Out of the frying pan?

How do you take an idea and turn into a piece of editorial that breaks as an exclusive in a national paper and runs in various mediums for another three weeks? Good PR skills. The story behind the Frying Pan is just one in a series. Take a look.

In 1998 I was involved in a plan to revive horse racing at Alexandra Park. The old racecourse, known as the frying pan because of its particular layout – the handle being the straight, the circuit the pan – had closed in the 1970s. It was not sustainable and to some, its tight circuit was dangerous. But in the 1990s horse racing was gaining popularity again thanks to coverage by Channel 4 and changes in betting. Race courses were opening. Why not one in North London 30-minutes from the heart of the capital thought two punters? These two friends contacted me; we briefed a Daily Mail reporter over a few pints (different times), and he loved the romance of the idea.

The exclusive broke in the Daily mail during the international football break – and it went mad. Every London paper from the Standard to the Ham & High picked up on it. My two clients – this was all pro bono – were live on LBC breakfast from the steps of Alexandra Palace itself, BBC South East interviewed them and locals in the two adjacent pubs to the old circuit. I was kept busy for three weeks.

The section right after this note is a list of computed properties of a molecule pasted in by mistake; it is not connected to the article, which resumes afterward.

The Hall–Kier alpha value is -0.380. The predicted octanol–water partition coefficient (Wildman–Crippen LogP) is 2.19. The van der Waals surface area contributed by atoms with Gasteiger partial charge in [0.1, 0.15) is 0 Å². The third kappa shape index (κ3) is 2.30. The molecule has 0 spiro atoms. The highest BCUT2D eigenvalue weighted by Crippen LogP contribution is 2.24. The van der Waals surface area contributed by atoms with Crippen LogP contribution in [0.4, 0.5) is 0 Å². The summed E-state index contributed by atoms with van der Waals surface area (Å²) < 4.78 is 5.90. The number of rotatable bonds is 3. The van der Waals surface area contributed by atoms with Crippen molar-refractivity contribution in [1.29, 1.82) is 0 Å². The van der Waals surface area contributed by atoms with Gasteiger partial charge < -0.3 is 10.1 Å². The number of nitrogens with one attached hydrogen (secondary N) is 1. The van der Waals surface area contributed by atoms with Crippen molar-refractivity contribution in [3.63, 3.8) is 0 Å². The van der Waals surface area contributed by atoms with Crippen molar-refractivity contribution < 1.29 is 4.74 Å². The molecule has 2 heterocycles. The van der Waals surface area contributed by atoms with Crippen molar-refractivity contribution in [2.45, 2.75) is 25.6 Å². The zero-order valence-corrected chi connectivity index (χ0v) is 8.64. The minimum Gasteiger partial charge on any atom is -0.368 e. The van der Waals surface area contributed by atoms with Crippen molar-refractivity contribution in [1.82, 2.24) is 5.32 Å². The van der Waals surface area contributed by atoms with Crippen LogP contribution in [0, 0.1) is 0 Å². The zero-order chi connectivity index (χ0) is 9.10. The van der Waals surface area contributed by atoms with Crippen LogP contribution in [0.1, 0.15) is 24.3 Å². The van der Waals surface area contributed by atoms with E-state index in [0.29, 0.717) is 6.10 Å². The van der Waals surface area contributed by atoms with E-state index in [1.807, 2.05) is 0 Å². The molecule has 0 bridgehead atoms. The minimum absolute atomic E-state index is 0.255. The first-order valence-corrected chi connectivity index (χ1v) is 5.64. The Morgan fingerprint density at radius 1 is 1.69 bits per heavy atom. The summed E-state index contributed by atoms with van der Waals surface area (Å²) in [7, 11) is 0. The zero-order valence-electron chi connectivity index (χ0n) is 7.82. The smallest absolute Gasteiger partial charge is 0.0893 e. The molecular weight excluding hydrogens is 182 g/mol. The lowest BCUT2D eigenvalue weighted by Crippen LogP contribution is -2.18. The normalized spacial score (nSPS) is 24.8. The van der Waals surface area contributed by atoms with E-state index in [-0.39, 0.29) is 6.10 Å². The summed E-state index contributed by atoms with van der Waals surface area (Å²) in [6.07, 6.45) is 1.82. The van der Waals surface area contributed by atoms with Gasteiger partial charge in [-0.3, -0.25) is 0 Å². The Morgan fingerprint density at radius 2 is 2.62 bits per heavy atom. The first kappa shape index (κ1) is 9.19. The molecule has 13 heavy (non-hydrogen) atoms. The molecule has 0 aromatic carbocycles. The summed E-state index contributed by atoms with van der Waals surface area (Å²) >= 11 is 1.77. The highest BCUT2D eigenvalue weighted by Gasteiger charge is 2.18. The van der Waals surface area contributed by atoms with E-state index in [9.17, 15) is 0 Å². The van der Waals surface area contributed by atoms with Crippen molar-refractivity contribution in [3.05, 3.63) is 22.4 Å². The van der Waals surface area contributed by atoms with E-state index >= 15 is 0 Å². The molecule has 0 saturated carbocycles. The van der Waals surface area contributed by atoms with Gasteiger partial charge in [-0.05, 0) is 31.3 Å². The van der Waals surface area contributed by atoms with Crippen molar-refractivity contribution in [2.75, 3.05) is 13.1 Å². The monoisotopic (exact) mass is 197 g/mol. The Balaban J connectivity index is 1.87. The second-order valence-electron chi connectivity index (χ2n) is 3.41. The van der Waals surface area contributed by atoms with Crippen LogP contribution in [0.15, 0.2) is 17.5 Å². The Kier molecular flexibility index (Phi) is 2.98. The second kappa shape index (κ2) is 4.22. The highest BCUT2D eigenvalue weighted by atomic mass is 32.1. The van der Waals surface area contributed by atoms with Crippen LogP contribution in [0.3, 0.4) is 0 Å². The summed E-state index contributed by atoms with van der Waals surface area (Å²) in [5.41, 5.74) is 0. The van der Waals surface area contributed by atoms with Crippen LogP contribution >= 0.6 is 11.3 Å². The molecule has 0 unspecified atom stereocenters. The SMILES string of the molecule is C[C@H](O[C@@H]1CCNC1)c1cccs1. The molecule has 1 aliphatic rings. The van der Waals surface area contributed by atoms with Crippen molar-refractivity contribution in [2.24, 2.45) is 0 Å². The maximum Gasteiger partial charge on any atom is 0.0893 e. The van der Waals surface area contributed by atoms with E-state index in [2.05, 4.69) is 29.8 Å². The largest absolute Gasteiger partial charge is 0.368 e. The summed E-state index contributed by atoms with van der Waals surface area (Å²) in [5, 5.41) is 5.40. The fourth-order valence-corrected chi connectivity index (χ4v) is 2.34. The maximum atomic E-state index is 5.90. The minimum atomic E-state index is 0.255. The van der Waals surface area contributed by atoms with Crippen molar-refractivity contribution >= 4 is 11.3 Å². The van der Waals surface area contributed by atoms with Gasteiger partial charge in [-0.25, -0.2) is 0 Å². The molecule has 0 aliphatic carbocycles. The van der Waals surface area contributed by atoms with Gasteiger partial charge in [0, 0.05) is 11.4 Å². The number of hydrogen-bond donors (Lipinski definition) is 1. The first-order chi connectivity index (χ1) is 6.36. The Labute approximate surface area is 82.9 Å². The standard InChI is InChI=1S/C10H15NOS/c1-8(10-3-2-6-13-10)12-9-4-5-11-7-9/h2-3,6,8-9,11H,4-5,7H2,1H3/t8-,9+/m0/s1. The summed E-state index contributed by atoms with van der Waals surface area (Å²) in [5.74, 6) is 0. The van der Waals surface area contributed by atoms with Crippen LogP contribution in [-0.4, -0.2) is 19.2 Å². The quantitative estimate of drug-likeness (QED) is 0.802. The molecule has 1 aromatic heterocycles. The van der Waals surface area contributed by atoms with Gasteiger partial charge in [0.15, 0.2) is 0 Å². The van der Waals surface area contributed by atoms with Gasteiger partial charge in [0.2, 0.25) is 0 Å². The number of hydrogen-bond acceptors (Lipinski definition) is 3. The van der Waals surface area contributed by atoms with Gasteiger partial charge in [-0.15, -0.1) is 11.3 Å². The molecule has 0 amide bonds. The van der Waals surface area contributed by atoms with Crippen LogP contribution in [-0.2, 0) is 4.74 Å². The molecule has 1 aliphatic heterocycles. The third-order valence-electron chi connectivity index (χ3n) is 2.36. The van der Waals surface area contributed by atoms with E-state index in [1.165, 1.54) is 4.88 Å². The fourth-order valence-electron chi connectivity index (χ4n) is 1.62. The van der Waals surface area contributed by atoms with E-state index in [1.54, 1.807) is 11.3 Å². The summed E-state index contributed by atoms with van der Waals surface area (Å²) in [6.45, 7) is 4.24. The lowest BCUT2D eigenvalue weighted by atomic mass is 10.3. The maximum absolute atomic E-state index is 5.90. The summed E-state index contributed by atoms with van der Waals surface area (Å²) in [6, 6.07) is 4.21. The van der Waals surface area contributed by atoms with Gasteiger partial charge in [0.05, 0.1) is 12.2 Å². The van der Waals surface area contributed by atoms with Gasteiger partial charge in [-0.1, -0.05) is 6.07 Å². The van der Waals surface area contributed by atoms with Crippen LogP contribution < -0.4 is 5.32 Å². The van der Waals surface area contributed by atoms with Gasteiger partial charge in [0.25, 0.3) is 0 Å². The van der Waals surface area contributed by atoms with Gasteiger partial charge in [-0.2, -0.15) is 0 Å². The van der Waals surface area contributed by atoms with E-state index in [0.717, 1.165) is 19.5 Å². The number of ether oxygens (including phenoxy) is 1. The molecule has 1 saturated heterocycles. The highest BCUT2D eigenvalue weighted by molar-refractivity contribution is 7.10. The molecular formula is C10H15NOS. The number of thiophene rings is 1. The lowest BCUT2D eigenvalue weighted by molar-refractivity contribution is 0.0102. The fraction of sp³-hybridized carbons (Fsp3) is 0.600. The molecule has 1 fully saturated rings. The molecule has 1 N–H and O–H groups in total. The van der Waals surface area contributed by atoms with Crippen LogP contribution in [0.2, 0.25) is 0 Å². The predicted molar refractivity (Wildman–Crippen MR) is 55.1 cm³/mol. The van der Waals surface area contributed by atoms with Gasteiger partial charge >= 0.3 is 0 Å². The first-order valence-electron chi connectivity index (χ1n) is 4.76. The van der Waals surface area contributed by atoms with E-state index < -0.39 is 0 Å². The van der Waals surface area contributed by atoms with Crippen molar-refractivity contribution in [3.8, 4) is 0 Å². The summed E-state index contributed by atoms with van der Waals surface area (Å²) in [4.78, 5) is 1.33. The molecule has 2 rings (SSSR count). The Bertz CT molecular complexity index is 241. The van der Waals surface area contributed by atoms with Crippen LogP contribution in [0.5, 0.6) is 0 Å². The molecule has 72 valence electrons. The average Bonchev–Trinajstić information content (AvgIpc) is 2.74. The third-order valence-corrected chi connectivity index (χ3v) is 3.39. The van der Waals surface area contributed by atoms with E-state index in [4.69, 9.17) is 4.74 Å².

Hugely entertaining as there was no depth to the facts, no funding, just a lovely, romantic idea that caught the imagination of the media. It demonstrates the skill in good media handling. It’s a skill we’re proud of – we help people by taking the kernel of an idea and transform it into a highly visible and entertaining piece of news/PR that catches the imagination of journalists and their readers.

This is the first of a few of the stories behind the projects and interventions that I can share – there’s more that I can’t tell you about, or at least not in print! In 25 years of working in PR and over 30 years in the media as a reporter, editor and freelance writer I have seen and done a few things from covering the refit of Captain Scott’s Discovery to media handling at the London Marathon.

You learn a lot, meet some fascinating people and can play a role in sharing ideas and stories that are effective. I’ve taken a lot from all of the experiences shared here – many of them rely on core skills: listening, defining a key message and knowing the right audience. Then of course there is timing too – something that is tough to get right, but when you do, things really happen.

Like this one. The Frying Pan.